Aristotle 1984. The Complete Works of Aristotle. J. Barnes, editor. Princeton.

Boyer, C. B. 1987 (1959). The Rainbow: From Myth to Mathematics. Princeton.

Kozhamthadam, J. 1994. The Discovery of Kepler’s Laws. Notre Dame.

Neugebauer, O. 1969. The Exact Sciences in Antiquity. 2nd ed. Dover.

Smith, A. M. 1996. Ptolemy’s Theory of Visual Perception: An English Translation of the Optics. The American Philosophical Society.

Voelkel, J. R. 2001a. Commentary on Ernan McMullin, “The Impact of Newton’s Principia on the Philosophy of Science.” Philosophy of Science 68:319–26.

——. 2001b. The Composition of Kepler’s Astronomia Nova. Princeton.

Edited by Stephen Boydstun

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Rainbows (cont.)

Ibn Sahl (fl. after 950)

Ptolemy’s experiments measured not only the bending of sight-lines at the interface of air and water, but the bending at interfaces of air and glass and the bending at interfaces of water and glass. Ptolemy’s Optics was studied by Abū Sad al-Alā ibn Sahl, a mathematician connected to the court in Baghdad.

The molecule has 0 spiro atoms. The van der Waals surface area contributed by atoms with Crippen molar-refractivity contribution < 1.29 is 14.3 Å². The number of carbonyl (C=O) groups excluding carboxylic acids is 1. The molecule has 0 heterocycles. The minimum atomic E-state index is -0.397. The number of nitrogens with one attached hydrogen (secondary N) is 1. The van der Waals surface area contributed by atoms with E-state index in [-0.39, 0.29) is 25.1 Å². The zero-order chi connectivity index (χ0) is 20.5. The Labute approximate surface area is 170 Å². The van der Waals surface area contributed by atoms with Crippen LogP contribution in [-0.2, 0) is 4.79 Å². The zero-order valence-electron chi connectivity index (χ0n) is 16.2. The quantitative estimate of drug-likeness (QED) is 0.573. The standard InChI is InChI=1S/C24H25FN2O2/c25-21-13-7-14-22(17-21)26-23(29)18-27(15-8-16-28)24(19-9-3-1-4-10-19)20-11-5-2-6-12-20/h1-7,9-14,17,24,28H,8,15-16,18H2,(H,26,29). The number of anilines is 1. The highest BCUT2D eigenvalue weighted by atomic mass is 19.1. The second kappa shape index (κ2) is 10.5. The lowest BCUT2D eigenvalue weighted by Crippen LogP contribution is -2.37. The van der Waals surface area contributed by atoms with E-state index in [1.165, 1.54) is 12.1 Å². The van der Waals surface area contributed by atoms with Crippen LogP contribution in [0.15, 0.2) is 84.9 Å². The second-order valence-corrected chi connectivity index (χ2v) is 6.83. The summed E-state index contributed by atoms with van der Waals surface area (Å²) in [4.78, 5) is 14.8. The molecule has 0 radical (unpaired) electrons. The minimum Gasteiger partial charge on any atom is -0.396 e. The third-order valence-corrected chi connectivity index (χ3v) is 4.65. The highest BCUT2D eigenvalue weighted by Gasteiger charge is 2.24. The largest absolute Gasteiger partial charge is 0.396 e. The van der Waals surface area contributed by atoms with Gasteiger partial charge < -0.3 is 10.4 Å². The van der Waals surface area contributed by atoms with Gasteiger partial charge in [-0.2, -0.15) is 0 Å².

Ibn Sahl composed the treatise On the Burning Instruments around 984. (Rashed 1990 is my source throughout for Ibn Sahl.) Analyses of parabolic burning mirrors were performed by Diocles about 110 B.C. and by a succession of others leading to Ibn Sahl. Circularly symmetric mirrors having the cross sectional shape of a parabola concentrate light from a distant source, such as the sun, onto a single spot. Our word focus for this spot, which is Latin for fireplace, was coined by Kepler. Recall that the parabola, the ellipse, and the hyperbola are conic sections[1]. Ibn Sahl continued the tradition of analyzing the parabolic conic section and demonstrating that and why the mirror surface (the surface generated by rotating a parabola about its axis of symmetry) brings sunlight to focus at a particular distance from the mirror. Likewise, for the concentration of light from nearby sources, he advanced analysis of the ellipsoidal mirror.